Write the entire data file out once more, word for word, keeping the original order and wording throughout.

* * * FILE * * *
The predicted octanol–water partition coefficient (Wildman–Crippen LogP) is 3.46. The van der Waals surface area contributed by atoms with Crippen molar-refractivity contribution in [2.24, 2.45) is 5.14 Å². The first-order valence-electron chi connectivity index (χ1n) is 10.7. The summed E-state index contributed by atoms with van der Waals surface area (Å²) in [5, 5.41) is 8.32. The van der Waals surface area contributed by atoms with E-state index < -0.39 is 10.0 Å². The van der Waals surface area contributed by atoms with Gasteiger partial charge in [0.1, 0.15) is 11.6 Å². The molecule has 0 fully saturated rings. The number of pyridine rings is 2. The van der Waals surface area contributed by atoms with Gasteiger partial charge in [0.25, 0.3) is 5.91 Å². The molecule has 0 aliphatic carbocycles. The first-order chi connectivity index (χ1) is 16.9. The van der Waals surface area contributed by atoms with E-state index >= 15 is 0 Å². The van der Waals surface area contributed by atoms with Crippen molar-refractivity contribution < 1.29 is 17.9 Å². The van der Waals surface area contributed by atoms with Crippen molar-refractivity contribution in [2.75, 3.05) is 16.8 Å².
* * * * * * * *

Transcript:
The predicted octanol–water partition coefficient (Wildman–Crippen LogP) is 3.46. The van der Waals surface area contributed by atoms with Crippen molar-refractivity contribution in [2.24, 2.45) is 5.14 Å². The first-order valence-electron chi connectivity index (χ1n) is 10.7. The summed E-state index contributed by atoms with van der Waals surface area (Å²) in [5, 5.41) is 8.32. The van der Waals surface area contributed by atoms with E-state index < -0.39 is 10.0 Å². The van der Waals surface area contributed by atoms with Gasteiger partial charge in [0.1, 0.15) is 11.6 Å². The molecule has 0 fully saturated rings. The number of pyridine rings is 2. The van der Waals surface area contributed by atoms with Gasteiger partial charge in [0.25, 0.3) is 5.91 Å². The molecule has 0 aliphatic carbocycles. The first-order chi connectivity index (χ1) is 16.9. The van der Waals surface area contributed by atoms with E-state index >= 15 is 0 Å². The van der Waals surface area contributed by atoms with Crippen molar-refractivity contribution < 1.29 is 17.9 Å². The van der Waals surface area contributed by atoms with Crippen molar-refractivity contribution in [2.75, 3.05) is 16.8 Å².